Flirty sales girl Carole Lombard looks stunned after Buddy Rogers spurns her advances in "My Best Girl," the 1927 Mary Pickford comedy in which a teenaged Lombard had a small, unbilled part. Now, the lot where that scene was filmed is being threatened with substantial changes that would undermine much of its history.
Today, it's called "The Lot"; it straddles the West Hollywood-Los Angeles border, at Santa Monica Boulevard and North Formosa Avenue:
The studio dates back to 1918, when it was founded as the Hampton Studio. Four years later, the site was purchased by...we'll let this picture answer it...
Pickford and Douglas Fairbanks, the film colony's first couple, had been among the co-founders of United Artists in 1919. Now, they had their own lot to help create their films. Here's a view of what it looked like in 1923:
In 1924, this was among the studios Jane Alice Peters visited when she was trying to break into the movies for good. But as Carole Lombard, she would be welcomed back three years later for her small part in "My Best Girl," perhaps her first movie work following the 1926 automobile accident that left a scar on her face and caused Fox to drop her contract.
By the late 1920s, other United Artists production companies were using the studio as well, including Samuel Goldwyn, and it eventually became known as the United Artists Studio. Lombard would have likely worked here in 1931 on the Goldwyn production "The Greeks Had A Word For Them," had illness not forced her to drop out of the film (http://carole-and-co.livejournal.com/12097.html).
Pickford and Fairbanks owned the land, but most of the facilities were owned by Goldwyn (who had bought out Joseph Schenck's share in 1935). When Fairbanks died in 1939, Pickford took his share, so she and Goldwyn had joint ownership of the property. Much to Mary's dismay, Goldwyn -- who had left UA in 1940 -- renamed the site the Samuel Goldwyn Studio. However, it still rented space to United Artists producers, and was probably where Lombard shot what would be her final film, "To Be Or Not To Be":
One of Robert Coburn's publicity photos of Carole may well have been taken at the studio entrance:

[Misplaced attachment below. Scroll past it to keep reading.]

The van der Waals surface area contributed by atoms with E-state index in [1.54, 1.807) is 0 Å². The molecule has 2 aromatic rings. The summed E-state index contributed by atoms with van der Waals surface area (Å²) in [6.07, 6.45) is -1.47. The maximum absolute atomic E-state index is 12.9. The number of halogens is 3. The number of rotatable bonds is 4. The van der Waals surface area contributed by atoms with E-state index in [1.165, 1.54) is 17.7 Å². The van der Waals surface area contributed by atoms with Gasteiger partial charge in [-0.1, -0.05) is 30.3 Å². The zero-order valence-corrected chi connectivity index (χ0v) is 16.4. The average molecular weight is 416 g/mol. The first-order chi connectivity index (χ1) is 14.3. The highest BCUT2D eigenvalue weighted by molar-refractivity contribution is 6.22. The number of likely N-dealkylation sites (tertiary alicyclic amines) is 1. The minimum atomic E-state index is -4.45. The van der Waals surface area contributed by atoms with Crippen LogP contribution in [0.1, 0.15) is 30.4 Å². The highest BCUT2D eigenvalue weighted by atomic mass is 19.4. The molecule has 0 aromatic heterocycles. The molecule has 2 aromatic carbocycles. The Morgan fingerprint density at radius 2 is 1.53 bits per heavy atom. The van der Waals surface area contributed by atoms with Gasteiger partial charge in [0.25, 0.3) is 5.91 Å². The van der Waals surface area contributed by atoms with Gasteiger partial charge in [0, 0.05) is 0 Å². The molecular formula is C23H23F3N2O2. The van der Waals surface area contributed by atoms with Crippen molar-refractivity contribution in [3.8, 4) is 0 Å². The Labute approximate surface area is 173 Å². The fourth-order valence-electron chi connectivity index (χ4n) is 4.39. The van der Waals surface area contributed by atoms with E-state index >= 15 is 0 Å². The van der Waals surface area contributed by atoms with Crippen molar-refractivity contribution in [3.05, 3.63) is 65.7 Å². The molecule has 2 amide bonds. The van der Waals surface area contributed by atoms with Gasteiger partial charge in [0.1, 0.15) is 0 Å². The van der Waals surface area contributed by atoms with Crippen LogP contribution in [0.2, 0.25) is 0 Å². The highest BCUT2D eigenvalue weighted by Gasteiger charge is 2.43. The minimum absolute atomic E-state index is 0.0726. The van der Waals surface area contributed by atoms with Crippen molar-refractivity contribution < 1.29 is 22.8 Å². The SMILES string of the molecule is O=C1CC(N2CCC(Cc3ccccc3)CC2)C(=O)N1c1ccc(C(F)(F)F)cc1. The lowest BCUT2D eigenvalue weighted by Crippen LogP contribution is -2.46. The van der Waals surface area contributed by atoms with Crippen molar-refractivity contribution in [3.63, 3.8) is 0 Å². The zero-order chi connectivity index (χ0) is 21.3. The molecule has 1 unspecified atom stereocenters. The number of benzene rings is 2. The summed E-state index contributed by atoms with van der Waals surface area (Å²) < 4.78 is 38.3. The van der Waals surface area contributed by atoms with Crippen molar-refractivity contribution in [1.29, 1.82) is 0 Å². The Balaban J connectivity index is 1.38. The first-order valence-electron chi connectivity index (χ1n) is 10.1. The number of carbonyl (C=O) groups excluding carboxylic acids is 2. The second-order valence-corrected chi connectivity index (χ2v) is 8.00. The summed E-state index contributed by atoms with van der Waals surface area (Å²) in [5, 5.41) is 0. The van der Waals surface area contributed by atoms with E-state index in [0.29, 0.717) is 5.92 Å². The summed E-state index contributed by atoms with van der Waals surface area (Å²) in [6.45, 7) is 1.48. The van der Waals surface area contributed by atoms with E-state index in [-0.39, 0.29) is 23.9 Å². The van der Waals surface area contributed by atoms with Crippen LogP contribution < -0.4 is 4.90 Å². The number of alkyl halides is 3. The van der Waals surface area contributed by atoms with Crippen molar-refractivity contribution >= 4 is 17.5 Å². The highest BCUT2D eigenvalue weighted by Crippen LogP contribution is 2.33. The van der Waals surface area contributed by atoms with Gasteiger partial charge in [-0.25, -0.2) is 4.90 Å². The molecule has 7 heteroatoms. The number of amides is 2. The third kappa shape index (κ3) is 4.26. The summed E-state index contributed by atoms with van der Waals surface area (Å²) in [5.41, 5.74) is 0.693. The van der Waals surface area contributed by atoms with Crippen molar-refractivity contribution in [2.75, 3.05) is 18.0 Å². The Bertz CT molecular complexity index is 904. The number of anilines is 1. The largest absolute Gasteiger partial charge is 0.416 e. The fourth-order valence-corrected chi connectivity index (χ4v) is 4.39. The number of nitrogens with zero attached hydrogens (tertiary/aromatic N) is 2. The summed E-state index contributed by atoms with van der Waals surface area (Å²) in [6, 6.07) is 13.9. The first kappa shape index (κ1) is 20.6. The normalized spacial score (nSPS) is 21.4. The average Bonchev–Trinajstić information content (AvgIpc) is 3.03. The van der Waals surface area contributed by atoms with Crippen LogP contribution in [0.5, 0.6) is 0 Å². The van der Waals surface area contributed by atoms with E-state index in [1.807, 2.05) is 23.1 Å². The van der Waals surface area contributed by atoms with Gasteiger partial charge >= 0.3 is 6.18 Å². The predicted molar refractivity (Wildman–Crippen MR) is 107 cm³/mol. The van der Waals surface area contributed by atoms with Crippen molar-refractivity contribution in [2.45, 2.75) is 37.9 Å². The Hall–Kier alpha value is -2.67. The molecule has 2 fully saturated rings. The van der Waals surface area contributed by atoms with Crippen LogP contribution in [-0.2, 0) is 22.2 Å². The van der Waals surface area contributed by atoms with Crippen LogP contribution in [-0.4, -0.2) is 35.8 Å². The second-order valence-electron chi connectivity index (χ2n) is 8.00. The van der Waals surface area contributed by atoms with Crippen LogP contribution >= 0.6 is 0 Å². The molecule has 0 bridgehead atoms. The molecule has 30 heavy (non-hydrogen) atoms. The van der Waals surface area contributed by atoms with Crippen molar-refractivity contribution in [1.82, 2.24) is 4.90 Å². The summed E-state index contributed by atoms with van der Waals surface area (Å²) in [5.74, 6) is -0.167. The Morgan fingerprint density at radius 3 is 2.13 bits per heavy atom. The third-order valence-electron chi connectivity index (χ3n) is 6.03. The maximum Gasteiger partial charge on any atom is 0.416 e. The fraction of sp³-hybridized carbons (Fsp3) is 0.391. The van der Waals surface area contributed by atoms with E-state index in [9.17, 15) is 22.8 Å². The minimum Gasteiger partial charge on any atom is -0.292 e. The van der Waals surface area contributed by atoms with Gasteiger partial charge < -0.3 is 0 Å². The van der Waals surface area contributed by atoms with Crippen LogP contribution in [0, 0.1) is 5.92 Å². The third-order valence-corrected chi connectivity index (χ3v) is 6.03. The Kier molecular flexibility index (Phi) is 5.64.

Eventually, the lot was put up for auction, and Goldwyn outbid Pickford. Many independent companies used it, and classics such as "Some Like It Hot" and "West Side Story" were filmed there. After founding the Reprise label in the early 1960s, Frank Sinatra used its soundstages to record several albums.
In 1980, Warners bought the site, renamed it the Warner Hollywood studio, and used it for film and TV production for nearly two decades. A private company purchased it in 1999, renaming it "The Lot." It is this company that is seeking to raze many of the buildings on the site dating back to the 1920s, replacing them with glass and steel structures that would continue to be used for movie and TV production and provide substantially more space.
Film editor Doug Haines, one of many who have affection for the place (he worked on several movies there), told the Los Angeles Times, "You really had a sense of history when you worked there. Another glass building — that certainly says 'Old Hollywood,' doesn't it?"
Efforts are being made to preserve the site; however, West Hollywood officials have already approved the changes, and demolition of some of the buildings -- the project's initial phase -- could begin as early as next month. The ghosts of Pickford and Fairbanks, who have already seen their beloved Pickfair bite the dust, can't be happy over this news.
Tourney update: As of 10 a.m. (Eastern), Carole Lombard had a 100-55 lead over Joan Crawford, retaining roughly the same vote edge she had throughout Monday, although her percentage is down to 64%. If you haven't voted for Carole yet, please do so at http://mythicalmonkey.blogspot.com.